The work of Teodor Axentowicz, as well as other Eastern European Symbolist artists, were ignored, presumably because virtually all their paintings were behind the Iron Curtain and thus impossible to see. It appears they had an approach to Symbolism all their own, heavily influenced by folklore.
"Under the burden of misery" (pastel on paper) stands out for me. Symbolist painters believed that art should reflect an emotion or idea rather than represent the natural world in the objective, quasi-scientific manner embodied by Realism and Impressionism. They felt that the symbolic value or meaning of a work of art stemmed from the recreation of emotional experiences in the viewer through color, line, and composition.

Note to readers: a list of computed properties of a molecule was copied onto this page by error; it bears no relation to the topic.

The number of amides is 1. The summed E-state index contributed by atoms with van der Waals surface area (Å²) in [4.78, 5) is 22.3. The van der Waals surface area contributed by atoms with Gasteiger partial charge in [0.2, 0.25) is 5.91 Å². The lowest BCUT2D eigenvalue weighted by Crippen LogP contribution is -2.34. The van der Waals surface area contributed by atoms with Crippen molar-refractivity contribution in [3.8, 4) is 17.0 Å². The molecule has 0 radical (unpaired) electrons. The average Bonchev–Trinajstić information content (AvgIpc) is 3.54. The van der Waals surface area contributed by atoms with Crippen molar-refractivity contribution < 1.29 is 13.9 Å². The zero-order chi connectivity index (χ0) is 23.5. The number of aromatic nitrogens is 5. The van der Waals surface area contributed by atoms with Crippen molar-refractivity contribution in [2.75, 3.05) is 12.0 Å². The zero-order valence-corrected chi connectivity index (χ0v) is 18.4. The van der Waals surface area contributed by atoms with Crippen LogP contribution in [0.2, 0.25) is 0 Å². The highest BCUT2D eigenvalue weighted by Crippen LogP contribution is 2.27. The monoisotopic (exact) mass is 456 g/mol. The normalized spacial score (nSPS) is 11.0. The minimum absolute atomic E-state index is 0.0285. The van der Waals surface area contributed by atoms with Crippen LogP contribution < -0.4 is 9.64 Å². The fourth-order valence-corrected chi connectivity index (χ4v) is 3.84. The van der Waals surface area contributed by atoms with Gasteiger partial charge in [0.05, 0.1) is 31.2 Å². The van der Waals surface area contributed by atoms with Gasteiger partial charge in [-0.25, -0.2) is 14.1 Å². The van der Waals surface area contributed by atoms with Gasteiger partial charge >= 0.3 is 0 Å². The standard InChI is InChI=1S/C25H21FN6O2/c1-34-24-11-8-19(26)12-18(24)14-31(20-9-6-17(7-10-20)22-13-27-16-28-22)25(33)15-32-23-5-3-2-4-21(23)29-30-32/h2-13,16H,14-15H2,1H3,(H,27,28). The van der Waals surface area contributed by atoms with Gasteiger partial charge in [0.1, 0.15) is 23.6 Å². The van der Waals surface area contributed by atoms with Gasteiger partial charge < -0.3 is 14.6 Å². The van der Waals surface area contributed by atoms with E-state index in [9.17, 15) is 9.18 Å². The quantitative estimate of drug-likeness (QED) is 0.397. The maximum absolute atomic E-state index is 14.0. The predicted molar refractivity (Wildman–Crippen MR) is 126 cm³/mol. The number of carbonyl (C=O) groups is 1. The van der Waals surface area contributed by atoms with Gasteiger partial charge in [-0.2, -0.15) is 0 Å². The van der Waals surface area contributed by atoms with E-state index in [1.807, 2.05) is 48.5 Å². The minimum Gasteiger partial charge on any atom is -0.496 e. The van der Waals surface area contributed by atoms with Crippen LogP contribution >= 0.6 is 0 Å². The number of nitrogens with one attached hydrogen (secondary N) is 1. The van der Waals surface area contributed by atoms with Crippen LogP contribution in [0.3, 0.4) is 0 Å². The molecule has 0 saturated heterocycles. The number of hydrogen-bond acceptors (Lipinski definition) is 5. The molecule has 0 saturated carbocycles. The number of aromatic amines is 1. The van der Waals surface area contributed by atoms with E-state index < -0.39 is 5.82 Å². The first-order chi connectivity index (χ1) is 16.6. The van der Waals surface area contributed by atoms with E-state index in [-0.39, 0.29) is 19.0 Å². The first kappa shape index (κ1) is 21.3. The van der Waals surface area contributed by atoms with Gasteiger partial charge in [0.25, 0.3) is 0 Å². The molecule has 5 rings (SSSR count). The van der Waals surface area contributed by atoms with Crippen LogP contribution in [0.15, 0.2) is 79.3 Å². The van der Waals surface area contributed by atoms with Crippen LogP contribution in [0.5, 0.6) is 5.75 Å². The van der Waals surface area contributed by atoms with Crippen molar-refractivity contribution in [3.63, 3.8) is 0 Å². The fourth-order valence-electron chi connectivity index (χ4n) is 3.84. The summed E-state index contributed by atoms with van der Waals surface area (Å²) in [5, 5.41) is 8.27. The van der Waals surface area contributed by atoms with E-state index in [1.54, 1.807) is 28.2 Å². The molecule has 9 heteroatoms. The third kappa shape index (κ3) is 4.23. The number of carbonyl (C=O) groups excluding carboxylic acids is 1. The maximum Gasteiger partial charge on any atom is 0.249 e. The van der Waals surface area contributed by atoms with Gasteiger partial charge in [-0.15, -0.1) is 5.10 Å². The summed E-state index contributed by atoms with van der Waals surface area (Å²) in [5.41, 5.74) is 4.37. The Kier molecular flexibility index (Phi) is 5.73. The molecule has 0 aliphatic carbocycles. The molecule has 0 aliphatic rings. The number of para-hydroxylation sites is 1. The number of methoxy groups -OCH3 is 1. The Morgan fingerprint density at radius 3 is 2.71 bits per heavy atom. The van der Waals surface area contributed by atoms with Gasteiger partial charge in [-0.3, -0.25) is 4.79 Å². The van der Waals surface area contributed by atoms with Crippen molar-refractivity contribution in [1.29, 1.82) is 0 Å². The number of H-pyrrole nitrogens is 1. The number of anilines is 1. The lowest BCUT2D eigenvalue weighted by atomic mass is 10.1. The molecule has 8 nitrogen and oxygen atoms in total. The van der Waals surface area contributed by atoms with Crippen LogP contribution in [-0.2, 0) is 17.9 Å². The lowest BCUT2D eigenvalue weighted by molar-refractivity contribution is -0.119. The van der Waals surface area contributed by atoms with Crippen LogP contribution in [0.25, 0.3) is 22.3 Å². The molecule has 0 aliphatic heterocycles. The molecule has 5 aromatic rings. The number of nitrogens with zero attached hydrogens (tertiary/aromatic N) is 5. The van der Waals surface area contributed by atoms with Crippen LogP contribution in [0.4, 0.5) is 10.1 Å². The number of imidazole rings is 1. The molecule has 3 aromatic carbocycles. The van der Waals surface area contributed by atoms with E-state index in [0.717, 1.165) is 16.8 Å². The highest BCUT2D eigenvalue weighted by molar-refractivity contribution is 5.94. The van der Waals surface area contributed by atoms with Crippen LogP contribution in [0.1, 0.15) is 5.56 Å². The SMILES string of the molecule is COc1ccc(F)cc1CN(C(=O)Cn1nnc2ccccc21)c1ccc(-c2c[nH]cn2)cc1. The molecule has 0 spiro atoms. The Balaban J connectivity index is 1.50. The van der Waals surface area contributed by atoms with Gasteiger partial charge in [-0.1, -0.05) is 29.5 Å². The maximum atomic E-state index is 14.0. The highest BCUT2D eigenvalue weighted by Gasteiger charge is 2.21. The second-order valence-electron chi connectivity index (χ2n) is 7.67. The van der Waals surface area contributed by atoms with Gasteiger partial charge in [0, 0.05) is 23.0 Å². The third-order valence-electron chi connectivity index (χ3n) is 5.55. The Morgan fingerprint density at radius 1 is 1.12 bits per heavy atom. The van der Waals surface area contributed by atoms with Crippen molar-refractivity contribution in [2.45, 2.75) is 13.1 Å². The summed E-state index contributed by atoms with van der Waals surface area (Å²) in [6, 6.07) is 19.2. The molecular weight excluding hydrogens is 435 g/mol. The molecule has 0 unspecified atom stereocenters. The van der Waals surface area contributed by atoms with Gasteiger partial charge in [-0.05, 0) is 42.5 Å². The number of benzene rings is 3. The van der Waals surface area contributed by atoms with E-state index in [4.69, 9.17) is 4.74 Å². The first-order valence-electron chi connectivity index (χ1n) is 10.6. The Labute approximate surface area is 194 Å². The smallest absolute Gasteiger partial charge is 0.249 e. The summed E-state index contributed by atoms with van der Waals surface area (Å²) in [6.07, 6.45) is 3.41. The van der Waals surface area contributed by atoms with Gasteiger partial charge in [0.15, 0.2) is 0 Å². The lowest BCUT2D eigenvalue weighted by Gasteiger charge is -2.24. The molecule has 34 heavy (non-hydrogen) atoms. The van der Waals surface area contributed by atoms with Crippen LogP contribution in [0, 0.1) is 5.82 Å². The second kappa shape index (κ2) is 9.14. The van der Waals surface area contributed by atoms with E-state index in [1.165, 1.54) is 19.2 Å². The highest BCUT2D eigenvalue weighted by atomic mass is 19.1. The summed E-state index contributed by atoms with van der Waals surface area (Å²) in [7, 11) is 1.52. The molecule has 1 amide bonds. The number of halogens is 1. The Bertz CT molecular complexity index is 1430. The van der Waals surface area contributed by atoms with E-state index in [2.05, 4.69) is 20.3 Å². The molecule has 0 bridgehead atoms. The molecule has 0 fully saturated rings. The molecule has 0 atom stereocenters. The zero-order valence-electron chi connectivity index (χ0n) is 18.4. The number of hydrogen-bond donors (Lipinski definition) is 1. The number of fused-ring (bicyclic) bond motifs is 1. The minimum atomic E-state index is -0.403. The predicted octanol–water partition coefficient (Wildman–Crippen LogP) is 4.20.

And the emotional reaction I get from this, brings “Signs and Symbols” by Vladimir Nabokov to mind. In particular the passage: “This, and much more, she accepted - for after all living did mean accepting the loss of one joy after another, not even joys in her case - mere possibilities of improvement. She thought of the endless waves of pain that for some reason or other she and her husband had to endure; of the invisible giants hurting her boy in some unimaginable fashion; of the incalculable amount of tenderness contained in the world; of the fate of this tenderness, which is either crushed, or wasted, or transformed into madness; of neglected children humming to themselves in unswept corners; of beautiful weeds that cannot hide from the farmer and helplessly have to watch the shadow of his simian stoop leave mangled flowers in its wake, as the monstrous darkness approaches.”